I am running a Korg DTR-2000 with a similar path as yours: bass-->wireless-->tuner-->compressor-->head.

    I have no problem at all with the DTR-2000. It was not cheap but I cannot hear it at all in the signal path. I have it in the path so I can mute while tuning - my head does not have a mute feature.

    I got a "Boss FS-5L Footswitch - Latching" to control the mute. The mute button requires that you hold it down. With this latching footswitch you just hit it and tune. Hit it again when you are done. And you can be further from your rig while doing it.

    My old guitar player had the older Korg (DTR 1 or 2 I think) tuner in his path and it was hissy, etc. He had to take it out. The difference between the old and new units seems to be night and day.
  9. Looks like I'm going to take Fuzzhead's advice, and get the Keeley Bypass Looping Pedal. Actually it's already ordered! :hyper:

    I realize that I could have probably spent a little less by selling my current tuner and upgrading to the DTR-1000, but I still am not that keen on putting any more gear than I have to in my signal path. The DTR-2 has been a little workhorse for me for the past 8 years, and I can't see any good reason to get rid of it. The little bypass switcher could come in very handy for other applications, too, should they arise.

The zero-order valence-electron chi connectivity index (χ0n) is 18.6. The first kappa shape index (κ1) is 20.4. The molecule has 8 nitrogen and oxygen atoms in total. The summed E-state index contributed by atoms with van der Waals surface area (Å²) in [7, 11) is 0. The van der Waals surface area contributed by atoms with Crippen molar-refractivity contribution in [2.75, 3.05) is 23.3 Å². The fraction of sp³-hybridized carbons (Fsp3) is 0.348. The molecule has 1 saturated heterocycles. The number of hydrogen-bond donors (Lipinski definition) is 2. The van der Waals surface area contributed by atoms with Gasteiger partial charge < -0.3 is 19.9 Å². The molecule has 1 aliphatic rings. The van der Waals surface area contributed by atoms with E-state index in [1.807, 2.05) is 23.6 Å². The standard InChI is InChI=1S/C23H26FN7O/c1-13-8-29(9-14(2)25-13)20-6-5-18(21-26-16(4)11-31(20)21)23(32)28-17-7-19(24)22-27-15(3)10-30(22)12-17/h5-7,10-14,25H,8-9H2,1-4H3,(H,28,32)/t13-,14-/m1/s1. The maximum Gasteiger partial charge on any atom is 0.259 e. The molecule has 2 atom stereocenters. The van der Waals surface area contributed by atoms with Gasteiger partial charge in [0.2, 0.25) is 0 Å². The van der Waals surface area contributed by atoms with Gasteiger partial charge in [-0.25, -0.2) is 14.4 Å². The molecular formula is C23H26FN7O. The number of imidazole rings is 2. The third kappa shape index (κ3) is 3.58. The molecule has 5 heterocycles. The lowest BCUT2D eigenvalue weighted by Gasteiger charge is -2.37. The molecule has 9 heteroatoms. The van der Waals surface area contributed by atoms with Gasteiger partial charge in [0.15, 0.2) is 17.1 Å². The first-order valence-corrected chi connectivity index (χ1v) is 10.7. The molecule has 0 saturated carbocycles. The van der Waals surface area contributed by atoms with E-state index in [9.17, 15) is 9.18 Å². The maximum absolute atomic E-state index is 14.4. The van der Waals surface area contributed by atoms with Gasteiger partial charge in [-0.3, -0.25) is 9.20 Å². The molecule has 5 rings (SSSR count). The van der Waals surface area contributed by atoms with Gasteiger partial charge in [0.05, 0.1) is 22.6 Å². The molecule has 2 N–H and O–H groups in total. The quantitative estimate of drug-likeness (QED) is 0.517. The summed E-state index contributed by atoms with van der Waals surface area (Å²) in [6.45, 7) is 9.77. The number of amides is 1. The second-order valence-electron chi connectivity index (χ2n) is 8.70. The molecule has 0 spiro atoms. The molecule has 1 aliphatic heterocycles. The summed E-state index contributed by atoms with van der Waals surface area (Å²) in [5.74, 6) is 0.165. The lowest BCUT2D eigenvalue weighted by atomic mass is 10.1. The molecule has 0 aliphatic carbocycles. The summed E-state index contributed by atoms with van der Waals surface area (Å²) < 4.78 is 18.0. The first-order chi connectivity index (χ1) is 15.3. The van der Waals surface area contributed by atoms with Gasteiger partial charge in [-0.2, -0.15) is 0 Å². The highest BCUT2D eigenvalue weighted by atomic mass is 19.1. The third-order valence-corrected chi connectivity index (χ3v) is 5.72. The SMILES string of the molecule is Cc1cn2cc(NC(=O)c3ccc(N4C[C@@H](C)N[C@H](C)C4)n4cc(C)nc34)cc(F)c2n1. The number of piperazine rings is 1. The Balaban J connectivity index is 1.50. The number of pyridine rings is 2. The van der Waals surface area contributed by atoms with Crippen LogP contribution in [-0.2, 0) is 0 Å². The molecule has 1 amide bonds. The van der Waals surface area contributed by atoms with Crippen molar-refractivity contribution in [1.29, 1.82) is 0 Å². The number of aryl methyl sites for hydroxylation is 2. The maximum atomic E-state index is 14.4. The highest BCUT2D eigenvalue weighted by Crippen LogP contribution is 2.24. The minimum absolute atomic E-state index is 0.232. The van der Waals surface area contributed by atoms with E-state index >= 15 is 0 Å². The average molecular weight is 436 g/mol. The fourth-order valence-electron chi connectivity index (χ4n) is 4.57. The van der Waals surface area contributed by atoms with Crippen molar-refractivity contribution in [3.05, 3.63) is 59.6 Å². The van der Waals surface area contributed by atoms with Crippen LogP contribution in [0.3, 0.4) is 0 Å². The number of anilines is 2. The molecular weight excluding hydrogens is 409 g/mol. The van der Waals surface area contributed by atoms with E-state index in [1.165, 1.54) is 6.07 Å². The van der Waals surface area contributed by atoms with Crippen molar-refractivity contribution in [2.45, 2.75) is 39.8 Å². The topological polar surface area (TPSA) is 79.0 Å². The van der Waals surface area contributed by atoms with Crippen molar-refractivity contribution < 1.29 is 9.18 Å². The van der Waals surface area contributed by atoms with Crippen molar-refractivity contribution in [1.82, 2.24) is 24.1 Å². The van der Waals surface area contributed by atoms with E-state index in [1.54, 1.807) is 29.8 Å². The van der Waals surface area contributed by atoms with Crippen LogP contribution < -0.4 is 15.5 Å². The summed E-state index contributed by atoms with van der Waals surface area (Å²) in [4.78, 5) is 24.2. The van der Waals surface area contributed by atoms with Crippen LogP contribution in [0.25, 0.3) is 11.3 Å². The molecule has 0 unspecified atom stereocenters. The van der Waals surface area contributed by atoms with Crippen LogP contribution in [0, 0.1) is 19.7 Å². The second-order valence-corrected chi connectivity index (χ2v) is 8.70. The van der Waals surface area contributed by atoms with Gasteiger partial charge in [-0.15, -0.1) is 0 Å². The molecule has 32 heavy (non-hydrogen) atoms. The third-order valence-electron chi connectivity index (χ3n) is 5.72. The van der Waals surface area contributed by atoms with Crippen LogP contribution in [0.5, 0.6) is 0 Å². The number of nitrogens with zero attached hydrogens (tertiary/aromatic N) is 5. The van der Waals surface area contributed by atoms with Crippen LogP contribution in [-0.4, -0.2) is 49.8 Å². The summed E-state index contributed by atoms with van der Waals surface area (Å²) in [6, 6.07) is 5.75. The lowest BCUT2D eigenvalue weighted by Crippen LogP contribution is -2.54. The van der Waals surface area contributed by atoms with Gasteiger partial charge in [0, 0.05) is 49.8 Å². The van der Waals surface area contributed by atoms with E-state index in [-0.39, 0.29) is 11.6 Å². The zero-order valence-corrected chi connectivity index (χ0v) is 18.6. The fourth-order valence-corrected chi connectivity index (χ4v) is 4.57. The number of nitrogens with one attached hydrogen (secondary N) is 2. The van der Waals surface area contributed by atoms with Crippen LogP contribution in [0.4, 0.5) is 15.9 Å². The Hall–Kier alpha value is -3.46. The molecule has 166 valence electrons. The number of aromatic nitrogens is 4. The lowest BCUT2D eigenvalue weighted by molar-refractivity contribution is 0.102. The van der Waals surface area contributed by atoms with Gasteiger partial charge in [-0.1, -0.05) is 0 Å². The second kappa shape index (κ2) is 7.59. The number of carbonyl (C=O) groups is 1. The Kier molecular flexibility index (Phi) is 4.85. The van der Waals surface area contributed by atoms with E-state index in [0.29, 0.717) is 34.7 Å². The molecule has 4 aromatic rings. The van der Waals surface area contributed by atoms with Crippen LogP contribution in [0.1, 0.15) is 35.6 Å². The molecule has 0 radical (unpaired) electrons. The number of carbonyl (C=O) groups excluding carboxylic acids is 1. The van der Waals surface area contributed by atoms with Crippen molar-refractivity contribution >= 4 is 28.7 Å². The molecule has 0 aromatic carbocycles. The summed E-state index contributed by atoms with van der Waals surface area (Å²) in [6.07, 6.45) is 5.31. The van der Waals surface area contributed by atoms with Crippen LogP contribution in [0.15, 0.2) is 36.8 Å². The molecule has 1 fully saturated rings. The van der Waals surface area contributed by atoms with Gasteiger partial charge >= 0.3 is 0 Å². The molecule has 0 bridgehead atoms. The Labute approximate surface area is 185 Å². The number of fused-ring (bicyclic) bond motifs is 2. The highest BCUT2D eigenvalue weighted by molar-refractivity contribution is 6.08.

Now that I've done this, though, watch the DTR-2 break down like a Ford Pinto. :meh: Nah, I doubt it.

    Thanks for all your help! I'll bring this one back to life when my switch arrives!
  10. Pickebass

    Pickebass Supporting Member

    Jul 12, 2004
    San Antonio, TX
    Interesting... I actually have multiple DTR-2s (I'm too lazy to re-rack) and use the sennheiser as my wireless. One of the DTRs I have had for over 10 years and have not had a problem. I usually run mine thru the effects loop or tuner out (depending on the amp) of my amplifier and have done so for many years. When I initially bought the tuner I had an SVT-3pro that I used.

    I find it odd that no one will let you use your DI. I ALWAYS use the DI out of my amps. If this is effecting your tone, make the soundman use your DI. Most soundmen don't have a problem with this. If they do, ask why. Maybe you can adjust your settings at the amp to allow for the use of your DI